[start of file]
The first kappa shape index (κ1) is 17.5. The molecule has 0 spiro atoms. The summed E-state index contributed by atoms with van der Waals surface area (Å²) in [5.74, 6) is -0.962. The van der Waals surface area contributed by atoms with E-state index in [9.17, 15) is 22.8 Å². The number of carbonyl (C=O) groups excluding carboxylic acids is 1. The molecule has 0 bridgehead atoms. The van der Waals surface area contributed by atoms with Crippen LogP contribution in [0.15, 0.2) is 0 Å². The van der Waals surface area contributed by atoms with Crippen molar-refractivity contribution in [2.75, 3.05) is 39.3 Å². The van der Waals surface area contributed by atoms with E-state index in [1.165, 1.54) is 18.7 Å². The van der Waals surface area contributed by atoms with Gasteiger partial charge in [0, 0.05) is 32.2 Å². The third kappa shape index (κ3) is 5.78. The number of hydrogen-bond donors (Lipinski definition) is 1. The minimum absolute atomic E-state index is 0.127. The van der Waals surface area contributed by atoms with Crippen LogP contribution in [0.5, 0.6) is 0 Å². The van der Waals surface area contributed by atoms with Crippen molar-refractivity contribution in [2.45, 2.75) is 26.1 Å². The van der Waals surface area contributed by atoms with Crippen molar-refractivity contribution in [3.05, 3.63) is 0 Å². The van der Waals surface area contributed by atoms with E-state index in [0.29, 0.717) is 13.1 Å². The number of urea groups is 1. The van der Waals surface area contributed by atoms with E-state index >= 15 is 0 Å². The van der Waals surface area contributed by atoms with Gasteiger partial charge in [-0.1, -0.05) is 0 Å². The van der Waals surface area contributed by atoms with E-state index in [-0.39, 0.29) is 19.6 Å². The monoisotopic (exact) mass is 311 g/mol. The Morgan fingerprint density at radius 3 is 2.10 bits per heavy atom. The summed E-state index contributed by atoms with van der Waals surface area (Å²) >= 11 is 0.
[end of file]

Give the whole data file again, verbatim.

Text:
The first kappa shape index (κ1) is 17.5. The molecule has 0 spiro atoms. The summed E-state index contributed by atoms with van der Waals surface area (Å²) in [5.74, 6) is -0.962. The van der Waals surface area contributed by atoms with E-state index in [9.17, 15) is 22.8 Å². The number of carbonyl (C=O) groups excluding carboxylic acids is 1. The molecule has 0 bridgehead atoms. The van der Waals surface area contributed by atoms with Crippen LogP contribution in [0.15, 0.2) is 0 Å². The van der Waals surface area contributed by atoms with Crippen molar-refractivity contribution in [2.75, 3.05) is 39.3 Å². The van der Waals surface area contributed by atoms with E-state index in [1.165, 1.54) is 18.7 Å². The van der Waals surface area contributed by atoms with Gasteiger partial charge in [0, 0.05) is 32.2 Å². The third kappa shape index (κ3) is 5.78. The number of hydrogen-bond donors (Lipinski definition) is 1. The minimum absolute atomic E-state index is 0.127. The van der Waals surface area contributed by atoms with Crippen LogP contribution in [0.5, 0.6) is 0 Å². The van der Waals surface area contributed by atoms with Crippen molar-refractivity contribution in [2.45, 2.75) is 26.1 Å². The van der Waals surface area contributed by atoms with Crippen molar-refractivity contribution in [3.05, 3.63) is 0 Å². The van der Waals surface area contributed by atoms with E-state index in [0.29, 0.717) is 13.1 Å². The number of urea groups is 1. The van der Waals surface area contributed by atoms with E-state index >= 15 is 0 Å². The van der Waals surface area contributed by atoms with Gasteiger partial charge in [-0.1, -0.05) is 0 Å². The van der Waals surface area contributed by atoms with E-state index in [-0.39, 0.29) is 19.6 Å². The monoisotopic (exact) mass is 311 g/mol. The Morgan fingerprint density at radius 3 is 2.10 bits per heavy atom. The summed E-state index contributed by atoms with van der Waals surface area (Å²) >= 11 is 0.